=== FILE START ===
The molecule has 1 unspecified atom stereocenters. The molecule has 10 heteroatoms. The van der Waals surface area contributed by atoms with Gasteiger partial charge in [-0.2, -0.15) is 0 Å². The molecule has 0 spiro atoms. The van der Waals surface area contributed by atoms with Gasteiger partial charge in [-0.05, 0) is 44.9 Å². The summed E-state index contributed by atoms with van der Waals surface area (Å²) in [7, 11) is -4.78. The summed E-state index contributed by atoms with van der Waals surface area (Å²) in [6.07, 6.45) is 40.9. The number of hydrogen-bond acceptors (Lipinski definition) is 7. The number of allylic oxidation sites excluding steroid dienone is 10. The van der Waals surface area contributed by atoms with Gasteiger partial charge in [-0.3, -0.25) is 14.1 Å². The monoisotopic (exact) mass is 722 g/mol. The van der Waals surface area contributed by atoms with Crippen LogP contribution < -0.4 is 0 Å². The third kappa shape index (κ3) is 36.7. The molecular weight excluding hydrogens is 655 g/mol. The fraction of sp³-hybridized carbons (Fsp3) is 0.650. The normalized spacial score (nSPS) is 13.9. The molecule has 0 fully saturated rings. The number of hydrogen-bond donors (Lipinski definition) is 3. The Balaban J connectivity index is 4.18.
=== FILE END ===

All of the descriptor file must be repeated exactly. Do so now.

The molecule has 1 unspecified atom stereocenters. The molecule has 10 heteroatoms. The van der Waals surface area contributed by atoms with Gasteiger partial charge in [-0.2, -0.15) is 0 Å². The molecule has 0 spiro atoms. The van der Waals surface area contributed by atoms with Gasteiger partial charge in [-0.05, 0) is 44.9 Å². The summed E-state index contributed by atoms with van der Waals surface area (Å²) in [7, 11) is -4.78. The summed E-state index contributed by atoms with van der Waals surface area (Å²) in [6.07, 6.45) is 40.9. The number of hydrogen-bond acceptors (Lipinski definition) is 7. The number of allylic oxidation sites excluding steroid dienone is 10. The van der Waals surface area contributed by atoms with Gasteiger partial charge in [-0.3, -0.25) is 14.1 Å². The monoisotopic (exact) mass is 722 g/mol. The van der Waals surface area contributed by atoms with Crippen LogP contribution < -0.4 is 0 Å². The third kappa shape index (κ3) is 36.7. The molecular weight excluding hydrogens is 655 g/mol. The fraction of sp³-hybridized carbons (Fsp3) is 0.650. The normalized spacial score (nSPS) is 13.9. The molecule has 0 fully saturated rings. The number of hydrogen-bond donors (Lipinski definition) is 3. The Balaban J connectivity index is 4.18.